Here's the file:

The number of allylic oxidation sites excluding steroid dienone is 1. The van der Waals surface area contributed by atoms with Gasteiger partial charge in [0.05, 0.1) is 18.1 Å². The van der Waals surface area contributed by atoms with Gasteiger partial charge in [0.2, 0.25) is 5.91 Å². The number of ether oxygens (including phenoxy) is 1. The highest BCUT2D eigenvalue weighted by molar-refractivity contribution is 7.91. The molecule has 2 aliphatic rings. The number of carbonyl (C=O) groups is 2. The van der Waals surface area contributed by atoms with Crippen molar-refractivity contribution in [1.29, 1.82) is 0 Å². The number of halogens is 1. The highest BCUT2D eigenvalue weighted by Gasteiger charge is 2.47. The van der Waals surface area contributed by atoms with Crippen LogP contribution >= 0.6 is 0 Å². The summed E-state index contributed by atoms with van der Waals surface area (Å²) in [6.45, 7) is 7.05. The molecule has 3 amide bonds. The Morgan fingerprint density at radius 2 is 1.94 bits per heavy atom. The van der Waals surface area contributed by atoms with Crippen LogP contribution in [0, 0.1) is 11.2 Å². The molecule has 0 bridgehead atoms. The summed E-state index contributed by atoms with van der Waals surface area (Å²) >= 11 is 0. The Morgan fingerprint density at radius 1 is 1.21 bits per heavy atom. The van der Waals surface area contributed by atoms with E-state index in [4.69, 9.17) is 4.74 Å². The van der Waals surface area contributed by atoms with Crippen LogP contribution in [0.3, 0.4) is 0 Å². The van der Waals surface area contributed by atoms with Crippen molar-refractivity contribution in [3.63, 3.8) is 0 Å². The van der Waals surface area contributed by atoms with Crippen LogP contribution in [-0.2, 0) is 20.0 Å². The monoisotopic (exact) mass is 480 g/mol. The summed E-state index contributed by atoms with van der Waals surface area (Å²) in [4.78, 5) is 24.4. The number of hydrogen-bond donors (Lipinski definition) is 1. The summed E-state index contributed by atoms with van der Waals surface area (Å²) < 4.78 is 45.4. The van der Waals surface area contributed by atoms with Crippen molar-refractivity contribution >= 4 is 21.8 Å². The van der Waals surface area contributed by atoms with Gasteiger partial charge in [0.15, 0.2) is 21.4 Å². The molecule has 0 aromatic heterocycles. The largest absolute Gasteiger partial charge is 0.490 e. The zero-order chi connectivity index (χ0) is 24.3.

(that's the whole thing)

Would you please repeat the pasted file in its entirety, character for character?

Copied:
The number of allylic oxidation sites excluding steroid dienone is 1. The van der Waals surface area contributed by atoms with Gasteiger partial charge in [0.05, 0.1) is 18.1 Å². The van der Waals surface area contributed by atoms with Gasteiger partial charge in [0.2, 0.25) is 5.91 Å². The number of ether oxygens (including phenoxy) is 1. The highest BCUT2D eigenvalue weighted by molar-refractivity contribution is 7.91. The molecule has 2 aliphatic rings. The number of carbonyl (C=O) groups is 2. The van der Waals surface area contributed by atoms with Crippen molar-refractivity contribution in [1.29, 1.82) is 0 Å². The number of halogens is 1. The highest BCUT2D eigenvalue weighted by Gasteiger charge is 2.47. The van der Waals surface area contributed by atoms with Crippen LogP contribution >= 0.6 is 0 Å². The summed E-state index contributed by atoms with van der Waals surface area (Å²) in [6.45, 7) is 7.05. The molecule has 3 amide bonds. The Morgan fingerprint density at radius 2 is 1.94 bits per heavy atom. The van der Waals surface area contributed by atoms with Crippen LogP contribution in [0, 0.1) is 11.2 Å². The molecule has 0 bridgehead atoms. The summed E-state index contributed by atoms with van der Waals surface area (Å²) >= 11 is 0. The Morgan fingerprint density at radius 1 is 1.21 bits per heavy atom. The van der Waals surface area contributed by atoms with E-state index in [4.69, 9.17) is 4.74 Å². The van der Waals surface area contributed by atoms with Crippen LogP contribution in [0.3, 0.4) is 0 Å². The van der Waals surface area contributed by atoms with Crippen molar-refractivity contribution in [3.63, 3.8) is 0 Å². The van der Waals surface area contributed by atoms with Crippen LogP contribution in [-0.2, 0) is 20.0 Å². The monoisotopic (exact) mass is 480 g/mol. The summed E-state index contributed by atoms with van der Waals surface area (Å²) in [4.78, 5) is 24.4. The number of hydrogen-bond donors (Lipinski definition) is 1. The summed E-state index contributed by atoms with van der Waals surface area (Å²) < 4.78 is 45.4. The van der Waals surface area contributed by atoms with Crippen molar-refractivity contribution >= 4 is 21.8 Å². The van der Waals surface area contributed by atoms with Gasteiger partial charge in [0.15, 0.2) is 21.4 Å². The molecule has 0 aromatic heterocycles. The largest absolute Gasteiger partial charge is 0.490 e. The zero-order chi connectivity index (χ0) is 24.3.